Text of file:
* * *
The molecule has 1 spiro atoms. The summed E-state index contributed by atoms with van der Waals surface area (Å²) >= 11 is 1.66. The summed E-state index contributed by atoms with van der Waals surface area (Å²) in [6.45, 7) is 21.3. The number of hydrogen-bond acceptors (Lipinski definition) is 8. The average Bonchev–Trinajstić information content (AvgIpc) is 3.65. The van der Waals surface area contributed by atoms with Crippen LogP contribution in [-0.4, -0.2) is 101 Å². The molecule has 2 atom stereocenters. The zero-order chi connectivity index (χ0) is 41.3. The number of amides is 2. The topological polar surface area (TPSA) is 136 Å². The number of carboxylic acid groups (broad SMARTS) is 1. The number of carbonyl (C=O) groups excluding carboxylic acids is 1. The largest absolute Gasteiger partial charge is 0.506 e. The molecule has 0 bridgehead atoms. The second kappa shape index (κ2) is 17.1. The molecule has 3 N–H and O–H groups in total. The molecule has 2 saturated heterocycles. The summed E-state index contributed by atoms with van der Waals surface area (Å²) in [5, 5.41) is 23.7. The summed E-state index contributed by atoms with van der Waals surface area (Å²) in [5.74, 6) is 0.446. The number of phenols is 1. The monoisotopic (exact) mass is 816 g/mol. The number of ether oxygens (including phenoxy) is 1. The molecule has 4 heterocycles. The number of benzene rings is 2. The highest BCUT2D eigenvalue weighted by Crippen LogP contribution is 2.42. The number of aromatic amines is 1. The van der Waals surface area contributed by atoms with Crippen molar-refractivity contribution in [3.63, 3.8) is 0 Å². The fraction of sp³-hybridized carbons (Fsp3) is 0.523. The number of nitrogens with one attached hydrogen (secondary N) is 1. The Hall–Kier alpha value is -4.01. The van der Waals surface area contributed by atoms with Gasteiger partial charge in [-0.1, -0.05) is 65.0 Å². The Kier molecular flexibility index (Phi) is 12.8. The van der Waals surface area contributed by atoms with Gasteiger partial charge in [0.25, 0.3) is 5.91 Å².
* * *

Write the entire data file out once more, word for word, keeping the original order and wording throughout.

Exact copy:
The molecule has 1 spiro atoms. The summed E-state index contributed by atoms with van der Waals surface area (Å²) >= 11 is 1.66. The summed E-state index contributed by atoms with van der Waals surface area (Å²) in [6.45, 7) is 21.3. The number of hydrogen-bond acceptors (Lipinski definition) is 8. The average Bonchev–Trinajstić information content (AvgIpc) is 3.65. The van der Waals surface area contributed by atoms with Crippen LogP contribution in [-0.4, -0.2) is 101 Å². The molecule has 2 atom stereocenters. The zero-order chi connectivity index (χ0) is 41.3. The number of amides is 2. The topological polar surface area (TPSA) is 136 Å². The number of carboxylic acid groups (broad SMARTS) is 1. The number of carbonyl (C=O) groups excluding carboxylic acids is 1. The largest absolute Gasteiger partial charge is 0.506 e. The molecule has 0 bridgehead atoms. The second kappa shape index (κ2) is 17.1. The molecule has 3 N–H and O–H groups in total. The molecule has 2 saturated heterocycles. The summed E-state index contributed by atoms with van der Waals surface area (Å²) in [5, 5.41) is 23.7. The summed E-state index contributed by atoms with van der Waals surface area (Å²) in [5.74, 6) is 0.446. The number of phenols is 1. The monoisotopic (exact) mass is 816 g/mol. The number of ether oxygens (including phenoxy) is 1. The molecule has 4 heterocycles. The number of benzene rings is 2. The highest BCUT2D eigenvalue weighted by Crippen LogP contribution is 2.42. The number of aromatic amines is 1. The van der Waals surface area contributed by atoms with Crippen molar-refractivity contribution in [3.63, 3.8) is 0 Å². The fraction of sp³-hybridized carbons (Fsp3) is 0.523. The number of nitrogens with one attached hydrogen (secondary N) is 1. The Hall–Kier alpha value is -4.01. The van der Waals surface area contributed by atoms with Gasteiger partial charge in [-0.1, -0.05) is 65.0 Å². The Kier molecular flexibility index (Phi) is 12.8. The van der Waals surface area contributed by atoms with Gasteiger partial charge in [0.25, 0.3) is 5.91 Å².